Back in late 2016, Sennheiser reached out to me and around fifteen other techs working in the house of worship and theater/concert markets to join a focus group. They wanted to find out about our production needs and demands, with a good part of the focus on microphones. They’d fly us to Los Angeles to meet and toss out questions and listen to what we offered up. Among those invited from the church market were also fellow BehindtheMixer.com writer, Brian Gowing, and two great techs who’ve been wonderfully helpful on our Behind the Mixer Facebook Group, Scott Vander Molen and Kelly Sovacool.
This past January, we flew out for the Sennheiser meeting and had a fabulous time. Below are the major areas that stood out.
1. Everyone Has The Same Demands
Throughout the day and into the evening, we talked about all manner of audio production, even dipping into video production as it relates to audio. We learned from each other. Techs learning from techs and techs learning from Sennheiser and vice-versa. And a funny thing happened. In a room full of techs ranging from a guy who mixes monitors for the Country Music Awards to a guy who mixes in a church with a pipe organ, one thing was made very clear:
No matter the size of the venue or the event itself, every audience demands top-notch audio production. While some might be more forgiving of mistakes, it still came down to the fact that every audio tech has high demands on their work. And naturally, the more demands on us, the more we demand from our gear.
As it relates to wireless microphones, we demand reliability, consistency, and high quality because those areas have a direct impact on our level of audio production. Even certain features makes one microphone more attractive than another.
2. Sennheiser was Open to Critique
They were open to our opinions of their products, good and bad. Let’s be honest, tech folks can be brutal when it comes to discussing the shortcomings of gear. And there were times, at the meeting, when shortcomings of certain Sennheiser microphones were brought to light. Brian summed it up quite well, “We also brought up shortcomings and they gave us feedback on that as well. It was an honest and sometimes painful discussion but they never defended a perceived shortcoming with marketing talk.”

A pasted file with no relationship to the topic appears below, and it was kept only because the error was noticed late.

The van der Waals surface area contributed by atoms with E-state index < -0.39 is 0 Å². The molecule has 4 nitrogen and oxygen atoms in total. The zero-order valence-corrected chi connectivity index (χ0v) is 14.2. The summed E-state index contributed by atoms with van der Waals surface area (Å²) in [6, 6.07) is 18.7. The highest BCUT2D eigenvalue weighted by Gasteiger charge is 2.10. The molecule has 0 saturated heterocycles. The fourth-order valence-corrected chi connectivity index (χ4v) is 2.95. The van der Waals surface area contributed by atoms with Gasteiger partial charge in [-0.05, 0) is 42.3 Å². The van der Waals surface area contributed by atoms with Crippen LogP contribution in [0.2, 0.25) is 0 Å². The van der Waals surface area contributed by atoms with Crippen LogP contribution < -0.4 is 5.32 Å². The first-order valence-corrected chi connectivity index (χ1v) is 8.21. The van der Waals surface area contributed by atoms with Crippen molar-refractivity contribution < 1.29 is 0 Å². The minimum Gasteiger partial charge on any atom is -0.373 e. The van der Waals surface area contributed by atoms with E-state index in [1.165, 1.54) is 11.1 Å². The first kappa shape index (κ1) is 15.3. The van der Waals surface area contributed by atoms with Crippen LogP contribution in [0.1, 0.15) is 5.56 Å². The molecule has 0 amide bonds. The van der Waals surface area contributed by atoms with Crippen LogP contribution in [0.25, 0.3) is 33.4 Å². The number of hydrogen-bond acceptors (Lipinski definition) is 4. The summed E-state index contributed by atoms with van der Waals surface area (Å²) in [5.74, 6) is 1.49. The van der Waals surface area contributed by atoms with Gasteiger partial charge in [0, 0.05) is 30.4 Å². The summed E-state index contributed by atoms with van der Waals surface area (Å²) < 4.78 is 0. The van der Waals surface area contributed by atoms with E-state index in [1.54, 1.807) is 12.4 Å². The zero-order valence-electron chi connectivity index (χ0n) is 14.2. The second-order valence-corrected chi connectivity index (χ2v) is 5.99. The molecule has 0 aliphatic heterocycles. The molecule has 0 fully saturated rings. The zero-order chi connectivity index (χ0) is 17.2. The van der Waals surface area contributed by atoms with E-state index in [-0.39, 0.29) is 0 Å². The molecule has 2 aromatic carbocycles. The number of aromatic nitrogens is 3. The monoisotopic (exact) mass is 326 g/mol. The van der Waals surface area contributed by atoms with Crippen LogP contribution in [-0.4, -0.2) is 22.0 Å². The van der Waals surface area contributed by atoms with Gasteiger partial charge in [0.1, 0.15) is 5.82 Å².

3. Sennheiser is Making Changes
Several of us drove home the point of how important it is for an audio company to build relationships with the “House of Worship” market and the company is stepping up to the plate on that one. Brian’s church denomination has an annual conference and Sennheiser agreed to have a booth set up and be present to talk with pastors and tech folks.
4. Employees are Passionate about the Company
I’ve been around long enough to know when I’m being fed a company line. Yes, I know ninety-nine percent of company representatives believe their company creates the best speaker, DI box, effects unit, mixer, or whatever it is they’re selling. At the meeting, we didn’t get inundated with that.
I’ve always seen Sennheiser as a great microphone company but I’ve never had warm fuzzy feelings about them. Nothing against them, it’s just I’ve seen other microphone companies put on more of a public face in the church audio market. And I used to hit a lot of the church audio conferences. Maybe it’s just me and maybe I like to know the people behind a company. And that’s why I took a bold step that Tuesday in January.
The discussion ventured into marketing and I wanted to dig into why the employees in the room worked for the company. Mind you, this is a company based in Germany and several of the Deutsche were in the room. (Years ago, I learned people in Germany call themselves Deutsche but Americans call them Germans.) I know I was putting them on the spot, but I wanted to know their hearts and I felt like my global tech team – that means you – would want to know as well.